- The Washington Times - Friday, November 9, 2001

Several weeks ago, I found myself crying uncontrollably in public. Tears, from someone who is usually viewed as a strong, self-assured woman, are a rare sight even for those closest to me.
I had gone for my daily trek to the nursing home to check on my mother, who had fallen yet again. She had reinjured her previously broken hip and suffered other minor scrapes and bruises because she could not remember that she could not walk.
I entered her room to find a nurse dressing her eye, which was so bruised, bloodied and swollen it looked as though she might very well lose it. She didn't, but I did.
Through my frustration and fear, I screamed at the shocked staffers that I planned to pack my mother's things immediately and take her home. It wasn't so much that the staffers were incompetent or uncaring; it was that there were simply not enough of them to adequately attend to the large number of patients.
I had absolutely no clue how I could manage my mother's care with the multitude of medical problems she's enduring. I've unsuccessfully tried that herculean feat. Her full-time care was much more complicated and comprehensive than my family and I were equipped to master.
After I was calmed down by the comments and reports of about a half a dozen staffers from the nurse practitioner to the social worker to the physical therapist, it became clear that my mother was still too sick to come home.
Today, however, I am able to tell a much different story. She is on the mend again, thanks in no small part to visits of at least one family member nearly every day that allow us to diligently monitor her progress and her care.
Having spent so much time in a nursing home lately, I've witnessed enough to know that the patients who get the best care inside are the ones who get the best care from outside.
Once the staff learned what I do for a living, they couldn't tell me enough about the bureaucratic maze they must maneuver to justify financial reimbursement from insurance providers, especially from government-funded Medicaid and Medicare. They are reimbursed for from 2.1 to 2.7 hours of care per patient per day. But those dollars do not have to be spent on direct patient care. They can be spent on marketing, administration, supplies or furniture.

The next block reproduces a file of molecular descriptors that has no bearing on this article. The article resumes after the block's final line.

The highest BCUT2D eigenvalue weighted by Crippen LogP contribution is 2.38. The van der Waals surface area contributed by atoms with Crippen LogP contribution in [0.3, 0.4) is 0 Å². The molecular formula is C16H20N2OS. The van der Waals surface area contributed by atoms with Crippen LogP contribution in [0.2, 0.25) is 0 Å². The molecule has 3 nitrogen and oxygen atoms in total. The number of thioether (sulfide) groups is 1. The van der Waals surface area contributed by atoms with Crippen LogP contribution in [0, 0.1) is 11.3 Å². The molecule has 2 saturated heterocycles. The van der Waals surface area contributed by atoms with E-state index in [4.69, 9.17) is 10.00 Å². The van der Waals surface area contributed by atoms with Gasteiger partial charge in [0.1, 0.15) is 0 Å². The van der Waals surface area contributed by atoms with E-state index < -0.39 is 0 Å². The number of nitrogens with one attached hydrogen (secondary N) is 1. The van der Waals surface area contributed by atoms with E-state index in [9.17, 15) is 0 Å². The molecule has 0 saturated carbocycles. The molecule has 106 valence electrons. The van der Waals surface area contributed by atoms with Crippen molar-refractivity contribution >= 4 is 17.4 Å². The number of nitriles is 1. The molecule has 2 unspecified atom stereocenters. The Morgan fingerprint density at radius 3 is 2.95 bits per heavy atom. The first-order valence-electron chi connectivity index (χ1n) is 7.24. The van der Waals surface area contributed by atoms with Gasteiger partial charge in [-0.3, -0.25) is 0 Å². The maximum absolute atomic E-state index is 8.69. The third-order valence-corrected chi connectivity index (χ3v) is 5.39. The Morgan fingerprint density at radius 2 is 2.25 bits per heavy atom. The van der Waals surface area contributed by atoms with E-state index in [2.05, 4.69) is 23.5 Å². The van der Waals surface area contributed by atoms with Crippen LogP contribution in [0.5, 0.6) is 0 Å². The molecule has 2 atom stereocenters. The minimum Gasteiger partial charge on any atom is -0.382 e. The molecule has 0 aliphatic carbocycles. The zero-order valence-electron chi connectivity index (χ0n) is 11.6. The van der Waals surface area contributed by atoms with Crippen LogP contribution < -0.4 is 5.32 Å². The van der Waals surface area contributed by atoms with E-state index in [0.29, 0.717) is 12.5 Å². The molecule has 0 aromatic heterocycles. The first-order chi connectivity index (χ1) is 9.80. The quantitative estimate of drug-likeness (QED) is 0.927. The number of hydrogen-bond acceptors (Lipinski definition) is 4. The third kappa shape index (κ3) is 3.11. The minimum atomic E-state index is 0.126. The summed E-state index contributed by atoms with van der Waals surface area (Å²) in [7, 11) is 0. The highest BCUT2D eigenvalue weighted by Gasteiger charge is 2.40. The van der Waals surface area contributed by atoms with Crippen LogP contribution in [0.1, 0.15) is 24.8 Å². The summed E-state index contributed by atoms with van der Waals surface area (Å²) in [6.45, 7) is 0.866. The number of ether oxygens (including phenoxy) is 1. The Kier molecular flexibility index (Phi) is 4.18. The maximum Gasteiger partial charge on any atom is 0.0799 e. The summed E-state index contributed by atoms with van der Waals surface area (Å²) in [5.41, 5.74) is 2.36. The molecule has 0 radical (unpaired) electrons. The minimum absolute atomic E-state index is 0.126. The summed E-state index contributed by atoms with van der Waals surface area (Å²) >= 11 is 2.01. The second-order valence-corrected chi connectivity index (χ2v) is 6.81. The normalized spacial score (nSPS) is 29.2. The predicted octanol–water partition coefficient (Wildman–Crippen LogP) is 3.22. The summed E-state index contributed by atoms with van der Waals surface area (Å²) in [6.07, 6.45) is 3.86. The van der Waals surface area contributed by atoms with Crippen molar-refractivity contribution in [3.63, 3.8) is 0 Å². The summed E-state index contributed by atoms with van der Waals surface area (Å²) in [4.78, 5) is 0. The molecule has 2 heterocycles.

Are you aware that nursing-home patients who are unable to bathe themselves are entitled to only two showers a week? That some registered nurses do nothing all day but fill out paperwork, never once touching a patient?
The facilities private as well as public are understaffed, they have high turnover rates, and many of their workers, skilled and unskilled, leave as soon they can find a position elsewhere with a little higher pay and a little lower patient loads.
"The system's failure lies in its unfair reimbursement for senior care. Medicare and Medicaid pay good and bad providers equally," said Dr. Gary Applebaum, senior vice president and medical director of Erickson Retirement Communities in Maryland and Virginia.
Dr. Applebaum likens caring for an elderly 80-pound patient with multiple needs to caring for a newborn 8-pound infant. They both need constant care. It's true what they say, that most of us will leave this world the way we entered it needing someone to feed, clothe and clean us.
"This is hard, hard work and there are never enough resources to take any off the table," Dr. Applebaum said yesterday. "No [amount of federal funds] can pay to have one-on-one care for everyone."
So you can imagine my outrage when I read that Virginia Gov. James S. Gilmore III intends to use a mind-boggling budget gimmick to divert much-needed federal Medicaid dollars into the state's general fund to offset unexpected revenue shortages.
For shame. After all, the Old Dominion has an abysmal standing among states for Medicaid and Medicare reimbursement rates as it is, ranking 44th in the nation.
Virginia and Wisconsin from whence hails Secretary of Health and Human Services Tommy G. Thompson were the last two states allowed to take advantage of a legal loophole that has allowed 30 states to borrow against Medicaid dollars to boost their budgets for other uses.
Mr. Gilmore has until Nov. 15 to shuffle enough forms to apply for the funds meant for Medicaid recipients as long as he gets help from localities willing to go along with the disingenuous practice. Congress, uncomfortable with the tricky transactions, voted to discontinue it.
Mr. Gilmore's gimmick might be legal, but it's tantamount to stealing from the elderly, who unquestionably need more dollars for better care. Don't believe me? Listen to government officials who say the phony ploy is "unethical," "an outrage," even "a scam."
Fairfax County Executive Anthony H. Griffin, who called the scheme inappropriate because it is not certain whether the Medicaid dollars will be used for their intended purpose, told The Washington Post: "Where we could use Medicaid help from Virginia, we're not getting it."
Virginia Secretary of Health and Human Resources Louis F. Rossiter told The Washington Times that the federal government permits this usage and "Virginians pay significant sums of money to the federal government in taxes, and they deserve the benefit of these additional funds."
Yes, indeed, they do. And, Mr. Gilmore should do the right thing: Get every penny of the estimated $259 million in matching Medicaid funds that the state is entitled to and earmark that money exclusively for patients eligible for those funds.

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